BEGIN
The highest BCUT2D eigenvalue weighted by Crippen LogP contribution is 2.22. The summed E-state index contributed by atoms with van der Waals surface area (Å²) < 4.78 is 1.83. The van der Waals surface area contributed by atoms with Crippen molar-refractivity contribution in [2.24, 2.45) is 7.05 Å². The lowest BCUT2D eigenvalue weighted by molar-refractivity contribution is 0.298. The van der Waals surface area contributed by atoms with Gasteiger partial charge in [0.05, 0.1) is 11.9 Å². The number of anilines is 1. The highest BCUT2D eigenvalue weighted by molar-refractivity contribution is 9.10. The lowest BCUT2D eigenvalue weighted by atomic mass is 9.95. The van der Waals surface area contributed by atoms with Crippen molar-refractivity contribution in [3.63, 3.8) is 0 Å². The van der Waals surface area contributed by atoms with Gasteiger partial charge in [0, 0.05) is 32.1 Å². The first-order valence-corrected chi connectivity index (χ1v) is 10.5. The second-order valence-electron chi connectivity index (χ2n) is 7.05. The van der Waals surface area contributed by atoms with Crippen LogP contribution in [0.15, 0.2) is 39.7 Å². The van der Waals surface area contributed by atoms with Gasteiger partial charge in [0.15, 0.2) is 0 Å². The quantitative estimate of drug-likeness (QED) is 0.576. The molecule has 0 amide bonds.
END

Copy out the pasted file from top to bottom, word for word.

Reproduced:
The highest BCUT2D eigenvalue weighted by Crippen LogP contribution is 2.22. The summed E-state index contributed by atoms with van der Waals surface area (Å²) < 4.78 is 1.83. The van der Waals surface area contributed by atoms with Crippen molar-refractivity contribution in [2.24, 2.45) is 7.05 Å². The lowest BCUT2D eigenvalue weighted by molar-refractivity contribution is 0.298. The van der Waals surface area contributed by atoms with Gasteiger partial charge in [0.05, 0.1) is 11.9 Å². The number of anilines is 1. The highest BCUT2D eigenvalue weighted by molar-refractivity contribution is 9.10. The lowest BCUT2D eigenvalue weighted by atomic mass is 9.95. The van der Waals surface area contributed by atoms with Crippen molar-refractivity contribution in [3.63, 3.8) is 0 Å². The van der Waals surface area contributed by atoms with Gasteiger partial charge in [0, 0.05) is 32.1 Å². The first-order valence-corrected chi connectivity index (χ1v) is 10.5. The second-order valence-electron chi connectivity index (χ2n) is 7.05. The van der Waals surface area contributed by atoms with Crippen LogP contribution in [0.15, 0.2) is 39.7 Å². The van der Waals surface area contributed by atoms with Gasteiger partial charge in [0.15, 0.2) is 0 Å². The quantitative estimate of drug-likeness (QED) is 0.576. The molecule has 0 amide bonds.